I am going to ask you to look at your friendships and determine if you are maintaining or just dealing. No matter what type of relationship, it should never feel like a burden or that you are dealing with it. Today we will shed some light on friendships.
With the stress and irritabilities that come with everything else in life, friendships should not be one of them. Between an increase of distance, lack of time, and an even lower patience level, keeping even your closest relationships is very, very difficult. Sometimes, it may seem more like a chore than just being there for a friend.
It’s inevitable that your closest friends will evolve and change, and they won’t always include you in their decisions. You can also choose to evolve with them. But sometimes these changes don’t lead in the direction you’re headed. It’s difficult to maintain similar schedules and likes/dislikes when you’re no longer focused on going to classes then spending time with your close friends. Life is now about getting to work on time, spending 9+ hours with people you don’t necessarily want to be with, and coming home to unwind. Guess what? You get to do that the next day too! You have a routine and your friends have one too. An example of “maintaining” a friendship would be to learn this routine, follow up on work projects/deadlines your friends have, and schedule a time to catch up. If your friends seem aloof or distant, jumping to conclusions won’t help here. Be patient and make an effort to get to know what your friends are up to and inquire about the direction they are taking THEIR life. Support them or don’t, but don’t put stress on either of you to have the same relationship you had in high school.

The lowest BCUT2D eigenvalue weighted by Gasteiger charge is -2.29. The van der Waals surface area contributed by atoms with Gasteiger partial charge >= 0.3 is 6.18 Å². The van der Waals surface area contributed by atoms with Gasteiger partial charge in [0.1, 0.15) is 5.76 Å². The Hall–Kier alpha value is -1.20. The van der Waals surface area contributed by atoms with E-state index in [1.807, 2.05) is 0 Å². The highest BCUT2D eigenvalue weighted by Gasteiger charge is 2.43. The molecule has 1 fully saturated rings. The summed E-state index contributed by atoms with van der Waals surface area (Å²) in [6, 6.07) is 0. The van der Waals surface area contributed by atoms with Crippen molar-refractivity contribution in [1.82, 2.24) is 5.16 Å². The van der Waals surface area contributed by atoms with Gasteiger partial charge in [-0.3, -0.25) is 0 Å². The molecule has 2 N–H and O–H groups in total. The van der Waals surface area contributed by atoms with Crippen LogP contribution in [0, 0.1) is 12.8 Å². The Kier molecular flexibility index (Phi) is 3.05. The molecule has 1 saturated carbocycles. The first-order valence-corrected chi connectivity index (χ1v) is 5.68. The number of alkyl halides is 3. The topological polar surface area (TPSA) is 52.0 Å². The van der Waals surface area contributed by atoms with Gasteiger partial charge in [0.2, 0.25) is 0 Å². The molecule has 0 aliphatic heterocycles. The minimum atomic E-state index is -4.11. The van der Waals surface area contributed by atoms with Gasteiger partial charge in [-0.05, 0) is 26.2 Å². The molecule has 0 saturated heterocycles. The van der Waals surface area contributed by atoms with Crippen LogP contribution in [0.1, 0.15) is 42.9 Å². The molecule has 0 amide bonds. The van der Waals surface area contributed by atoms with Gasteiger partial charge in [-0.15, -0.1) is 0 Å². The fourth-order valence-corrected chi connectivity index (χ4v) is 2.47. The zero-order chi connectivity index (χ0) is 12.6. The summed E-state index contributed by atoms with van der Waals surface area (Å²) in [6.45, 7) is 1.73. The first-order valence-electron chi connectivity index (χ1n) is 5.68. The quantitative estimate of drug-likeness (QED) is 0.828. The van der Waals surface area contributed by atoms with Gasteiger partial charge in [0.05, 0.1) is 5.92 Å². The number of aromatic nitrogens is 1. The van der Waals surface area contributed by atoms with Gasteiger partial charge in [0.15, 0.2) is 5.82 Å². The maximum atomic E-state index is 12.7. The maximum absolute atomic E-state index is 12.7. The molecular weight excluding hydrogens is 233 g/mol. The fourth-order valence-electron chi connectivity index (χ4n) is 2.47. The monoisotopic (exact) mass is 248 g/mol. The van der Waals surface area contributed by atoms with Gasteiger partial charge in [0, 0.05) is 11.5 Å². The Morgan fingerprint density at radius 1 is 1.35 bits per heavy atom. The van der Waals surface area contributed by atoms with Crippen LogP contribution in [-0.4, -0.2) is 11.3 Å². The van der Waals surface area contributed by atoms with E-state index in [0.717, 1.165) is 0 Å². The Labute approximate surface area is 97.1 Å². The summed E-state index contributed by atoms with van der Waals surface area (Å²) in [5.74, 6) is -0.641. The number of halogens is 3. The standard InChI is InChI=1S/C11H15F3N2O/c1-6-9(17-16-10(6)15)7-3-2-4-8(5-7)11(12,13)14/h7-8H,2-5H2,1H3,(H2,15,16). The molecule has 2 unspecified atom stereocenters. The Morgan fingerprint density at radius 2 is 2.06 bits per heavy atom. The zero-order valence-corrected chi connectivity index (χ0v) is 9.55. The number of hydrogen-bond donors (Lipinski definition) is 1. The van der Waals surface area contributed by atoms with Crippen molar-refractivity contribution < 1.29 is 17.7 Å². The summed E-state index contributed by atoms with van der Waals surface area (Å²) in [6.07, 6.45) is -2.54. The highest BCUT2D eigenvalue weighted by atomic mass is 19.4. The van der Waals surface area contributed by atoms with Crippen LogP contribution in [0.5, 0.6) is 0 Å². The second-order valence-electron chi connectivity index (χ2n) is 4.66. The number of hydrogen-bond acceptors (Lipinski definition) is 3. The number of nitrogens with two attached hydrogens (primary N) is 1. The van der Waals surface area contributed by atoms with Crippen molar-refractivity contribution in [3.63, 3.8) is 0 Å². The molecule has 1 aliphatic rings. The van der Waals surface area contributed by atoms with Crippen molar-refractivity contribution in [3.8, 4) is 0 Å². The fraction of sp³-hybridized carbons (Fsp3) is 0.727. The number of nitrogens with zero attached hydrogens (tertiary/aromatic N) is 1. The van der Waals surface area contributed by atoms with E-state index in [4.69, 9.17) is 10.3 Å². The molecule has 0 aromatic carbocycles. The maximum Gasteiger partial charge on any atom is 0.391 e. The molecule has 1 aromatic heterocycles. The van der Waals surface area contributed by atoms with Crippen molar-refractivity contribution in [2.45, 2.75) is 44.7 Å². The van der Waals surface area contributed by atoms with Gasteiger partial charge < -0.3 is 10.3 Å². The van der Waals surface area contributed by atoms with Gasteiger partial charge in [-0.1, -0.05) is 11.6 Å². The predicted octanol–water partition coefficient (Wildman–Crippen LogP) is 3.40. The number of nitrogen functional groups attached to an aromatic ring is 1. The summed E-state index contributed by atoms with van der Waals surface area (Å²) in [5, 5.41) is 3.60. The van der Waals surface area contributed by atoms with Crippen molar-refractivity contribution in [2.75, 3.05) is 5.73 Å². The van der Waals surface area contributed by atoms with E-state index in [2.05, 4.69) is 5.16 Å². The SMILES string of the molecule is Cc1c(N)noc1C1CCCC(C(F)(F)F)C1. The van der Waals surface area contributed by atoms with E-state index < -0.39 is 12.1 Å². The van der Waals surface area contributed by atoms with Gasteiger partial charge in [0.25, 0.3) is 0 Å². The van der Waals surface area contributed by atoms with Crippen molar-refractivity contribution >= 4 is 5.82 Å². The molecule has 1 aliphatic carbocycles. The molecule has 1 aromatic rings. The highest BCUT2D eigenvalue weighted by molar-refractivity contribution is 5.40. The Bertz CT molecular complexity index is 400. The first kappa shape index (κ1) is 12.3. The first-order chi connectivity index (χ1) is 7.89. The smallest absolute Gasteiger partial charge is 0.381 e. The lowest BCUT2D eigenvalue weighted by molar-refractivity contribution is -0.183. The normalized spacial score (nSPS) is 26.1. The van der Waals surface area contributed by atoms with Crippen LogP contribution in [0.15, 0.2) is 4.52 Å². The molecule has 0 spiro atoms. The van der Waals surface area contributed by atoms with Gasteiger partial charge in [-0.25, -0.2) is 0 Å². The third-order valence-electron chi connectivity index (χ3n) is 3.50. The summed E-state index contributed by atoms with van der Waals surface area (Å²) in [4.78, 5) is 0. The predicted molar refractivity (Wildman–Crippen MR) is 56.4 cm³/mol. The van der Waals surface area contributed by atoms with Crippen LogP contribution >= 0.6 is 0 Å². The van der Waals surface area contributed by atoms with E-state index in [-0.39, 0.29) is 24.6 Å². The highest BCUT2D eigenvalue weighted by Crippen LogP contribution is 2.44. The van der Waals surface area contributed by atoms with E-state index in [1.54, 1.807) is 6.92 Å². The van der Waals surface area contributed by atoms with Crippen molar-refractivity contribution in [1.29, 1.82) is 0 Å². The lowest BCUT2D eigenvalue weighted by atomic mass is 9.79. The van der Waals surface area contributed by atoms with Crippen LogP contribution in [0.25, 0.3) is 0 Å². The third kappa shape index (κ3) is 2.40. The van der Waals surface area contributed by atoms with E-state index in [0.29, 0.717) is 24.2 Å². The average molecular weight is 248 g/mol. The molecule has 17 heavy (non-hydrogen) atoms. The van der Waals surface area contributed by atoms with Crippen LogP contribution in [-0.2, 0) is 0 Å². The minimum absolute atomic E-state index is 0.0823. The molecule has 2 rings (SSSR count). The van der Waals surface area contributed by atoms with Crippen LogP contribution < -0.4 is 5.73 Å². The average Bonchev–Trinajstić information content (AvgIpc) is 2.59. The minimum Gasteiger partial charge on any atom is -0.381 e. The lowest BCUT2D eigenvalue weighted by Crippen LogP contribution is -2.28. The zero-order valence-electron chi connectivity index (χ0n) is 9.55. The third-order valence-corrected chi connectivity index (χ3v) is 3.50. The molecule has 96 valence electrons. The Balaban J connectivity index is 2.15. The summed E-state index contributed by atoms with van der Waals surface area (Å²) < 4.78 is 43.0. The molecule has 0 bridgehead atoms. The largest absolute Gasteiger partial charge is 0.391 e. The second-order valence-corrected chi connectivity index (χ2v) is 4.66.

People can get busy. I get it. We have everything from family issues to relationships to our own personal struggles that are affecting our everyday life. You need to understand that sometimes your friends may need time on their own to sort things out. If they’re coming to you, they obviously want your advice – take it as a compliment. Help them through the lessons you’ve had to learn the hard way, and if they’re a good friend, they’ll help you through yours. Which leads me to my next point, everything I’ve laid out SHOULD be reciprocated. A relationship is a two-way street.
Now, anything I’ve laid out that you’ve thought to yourself, “There is no way I have time to do this or the desire” then this is an example of you “dealing” with your friendship. Like I said, things are more difficult now with the distance, etc. and less convenient because of different work schedules, no shared space like a class, and evolving personalities. If it doesn’t excite you to want to fully understand your friend’s daily grind then it’s time to move on.
So when you go to vent about your friend who’s always bitching about what her boyfriend didn’t do, or that friend who makes silly mistakes you wouldn’t make, you need to think about this: are you dealing with it or are you maintaining it? The way you look at your friendships will determine how you treat the friend in question. If you are constantly bothered, you need decide if the person is worth the ride.
Bottoms up to better friendships,